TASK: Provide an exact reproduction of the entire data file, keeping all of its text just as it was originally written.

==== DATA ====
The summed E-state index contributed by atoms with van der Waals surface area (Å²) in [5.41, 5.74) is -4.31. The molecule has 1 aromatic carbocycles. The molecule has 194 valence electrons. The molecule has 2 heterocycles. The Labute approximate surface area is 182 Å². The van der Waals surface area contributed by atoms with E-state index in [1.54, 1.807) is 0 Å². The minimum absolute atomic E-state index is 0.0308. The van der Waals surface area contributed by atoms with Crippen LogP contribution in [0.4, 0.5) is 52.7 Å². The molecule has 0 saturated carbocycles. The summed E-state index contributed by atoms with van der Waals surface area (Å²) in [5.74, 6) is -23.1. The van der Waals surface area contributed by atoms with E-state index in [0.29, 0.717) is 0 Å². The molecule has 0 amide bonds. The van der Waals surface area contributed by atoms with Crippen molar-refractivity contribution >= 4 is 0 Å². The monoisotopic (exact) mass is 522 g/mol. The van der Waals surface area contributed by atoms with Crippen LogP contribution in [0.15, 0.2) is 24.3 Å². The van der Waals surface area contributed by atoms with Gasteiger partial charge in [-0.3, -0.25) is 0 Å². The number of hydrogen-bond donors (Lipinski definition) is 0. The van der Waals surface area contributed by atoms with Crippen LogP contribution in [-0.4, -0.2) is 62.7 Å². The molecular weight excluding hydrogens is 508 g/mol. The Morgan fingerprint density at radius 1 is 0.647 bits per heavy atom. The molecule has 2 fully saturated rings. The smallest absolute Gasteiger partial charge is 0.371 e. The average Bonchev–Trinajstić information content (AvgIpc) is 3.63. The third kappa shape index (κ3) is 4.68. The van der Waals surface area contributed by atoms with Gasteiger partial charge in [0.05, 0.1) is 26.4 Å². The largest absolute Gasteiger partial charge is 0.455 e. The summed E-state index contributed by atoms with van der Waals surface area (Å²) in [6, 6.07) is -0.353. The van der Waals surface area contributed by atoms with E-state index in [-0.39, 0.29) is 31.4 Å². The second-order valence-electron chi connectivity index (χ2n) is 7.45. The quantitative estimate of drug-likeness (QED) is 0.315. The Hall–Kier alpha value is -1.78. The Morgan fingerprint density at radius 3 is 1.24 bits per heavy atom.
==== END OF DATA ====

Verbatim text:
The summed E-state index contributed by atoms with van der Waals surface area (Å²) in [5.41, 5.74) is -4.31. The molecule has 1 aromatic carbocycles. The molecule has 194 valence electrons. The molecule has 2 heterocycles. The Labute approximate surface area is 182 Å². The van der Waals surface area contributed by atoms with E-state index in [1.54, 1.807) is 0 Å². The minimum absolute atomic E-state index is 0.0308. The van der Waals surface area contributed by atoms with Crippen LogP contribution in [0.4, 0.5) is 52.7 Å². The molecule has 0 saturated carbocycles. The summed E-state index contributed by atoms with van der Waals surface area (Å²) in [5.74, 6) is -23.1. The van der Waals surface area contributed by atoms with E-state index in [0.29, 0.717) is 0 Å². The molecule has 0 amide bonds. The van der Waals surface area contributed by atoms with Crippen molar-refractivity contribution >= 4 is 0 Å². The monoisotopic (exact) mass is 522 g/mol. The van der Waals surface area contributed by atoms with Crippen LogP contribution in [0.15, 0.2) is 24.3 Å². The van der Waals surface area contributed by atoms with Gasteiger partial charge in [-0.3, -0.25) is 0 Å². The number of hydrogen-bond donors (Lipinski definition) is 0. The van der Waals surface area contributed by atoms with Crippen LogP contribution in [-0.4, -0.2) is 62.7 Å². The molecular weight excluding hydrogens is 508 g/mol. The Morgan fingerprint density at radius 1 is 0.647 bits per heavy atom. The molecule has 2 fully saturated rings. The smallest absolute Gasteiger partial charge is 0.371 e. The average Bonchev–Trinajstić information content (AvgIpc) is 3.63. The third kappa shape index (κ3) is 4.68. The van der Waals surface area contributed by atoms with Gasteiger partial charge in [0.05, 0.1) is 26.4 Å². The largest absolute Gasteiger partial charge is 0.455 e. The summed E-state index contributed by atoms with van der Waals surface area (Å²) in [6, 6.07) is -0.353. The van der Waals surface area contributed by atoms with E-state index in [-0.39, 0.29) is 31.4 Å². The second-order valence-electron chi connectivity index (χ2n) is 7.45. The quantitative estimate of drug-likeness (QED) is 0.315. The Hall–Kier alpha value is -1.78. The Morgan fingerprint density at radius 3 is 1.24 bits per heavy atom.